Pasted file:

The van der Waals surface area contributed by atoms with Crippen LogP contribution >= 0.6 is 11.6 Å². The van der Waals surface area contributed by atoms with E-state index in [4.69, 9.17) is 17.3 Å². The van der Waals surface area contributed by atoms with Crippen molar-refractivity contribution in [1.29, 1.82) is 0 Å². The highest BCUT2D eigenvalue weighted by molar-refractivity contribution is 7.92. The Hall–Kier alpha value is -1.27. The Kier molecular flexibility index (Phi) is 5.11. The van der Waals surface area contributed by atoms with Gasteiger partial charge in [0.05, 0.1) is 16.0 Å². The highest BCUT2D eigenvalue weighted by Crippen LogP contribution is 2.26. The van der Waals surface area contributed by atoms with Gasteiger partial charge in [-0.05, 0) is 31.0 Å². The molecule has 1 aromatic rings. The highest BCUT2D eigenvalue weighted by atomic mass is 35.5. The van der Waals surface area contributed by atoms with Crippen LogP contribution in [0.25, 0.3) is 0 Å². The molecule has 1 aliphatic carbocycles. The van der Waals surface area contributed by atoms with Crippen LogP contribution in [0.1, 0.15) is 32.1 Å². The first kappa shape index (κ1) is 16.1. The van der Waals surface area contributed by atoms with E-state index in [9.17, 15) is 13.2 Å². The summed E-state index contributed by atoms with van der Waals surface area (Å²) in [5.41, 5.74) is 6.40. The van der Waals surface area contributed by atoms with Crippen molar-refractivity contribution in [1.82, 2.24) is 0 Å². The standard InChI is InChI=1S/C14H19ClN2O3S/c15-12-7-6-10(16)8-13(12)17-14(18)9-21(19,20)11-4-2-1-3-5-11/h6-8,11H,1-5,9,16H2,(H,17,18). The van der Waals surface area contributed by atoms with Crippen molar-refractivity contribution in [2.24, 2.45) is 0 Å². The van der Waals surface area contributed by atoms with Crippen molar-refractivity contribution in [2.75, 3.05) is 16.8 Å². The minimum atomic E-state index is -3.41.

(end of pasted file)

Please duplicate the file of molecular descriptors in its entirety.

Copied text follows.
The van der Waals surface area contributed by atoms with Crippen LogP contribution >= 0.6 is 11.6 Å². The van der Waals surface area contributed by atoms with E-state index in [4.69, 9.17) is 17.3 Å². The van der Waals surface area contributed by atoms with Crippen molar-refractivity contribution in [1.29, 1.82) is 0 Å². The highest BCUT2D eigenvalue weighted by molar-refractivity contribution is 7.92. The Hall–Kier alpha value is -1.27. The Kier molecular flexibility index (Phi) is 5.11. The van der Waals surface area contributed by atoms with Gasteiger partial charge in [0.05, 0.1) is 16.0 Å². The highest BCUT2D eigenvalue weighted by Crippen LogP contribution is 2.26. The van der Waals surface area contributed by atoms with Gasteiger partial charge in [-0.05, 0) is 31.0 Å². The molecule has 1 aromatic rings. The highest BCUT2D eigenvalue weighted by atomic mass is 35.5. The van der Waals surface area contributed by atoms with Crippen LogP contribution in [0.25, 0.3) is 0 Å². The molecule has 1 aliphatic carbocycles. The van der Waals surface area contributed by atoms with Crippen LogP contribution in [0.1, 0.15) is 32.1 Å². The first kappa shape index (κ1) is 16.1. The van der Waals surface area contributed by atoms with E-state index in [9.17, 15) is 13.2 Å². The summed E-state index contributed by atoms with van der Waals surface area (Å²) in [5.41, 5.74) is 6.40. The van der Waals surface area contributed by atoms with Crippen molar-refractivity contribution in [1.82, 2.24) is 0 Å². The standard InChI is InChI=1S/C14H19ClN2O3S/c15-12-7-6-10(16)8-13(12)17-14(18)9-21(19,20)11-4-2-1-3-5-11/h6-8,11H,1-5,9,16H2,(H,17,18). The van der Waals surface area contributed by atoms with Crippen molar-refractivity contribution in [2.24, 2.45) is 0 Å². The van der Waals surface area contributed by atoms with Crippen molar-refractivity contribution in [2.75, 3.05) is 16.8 Å². The minimum atomic E-state index is -3.41.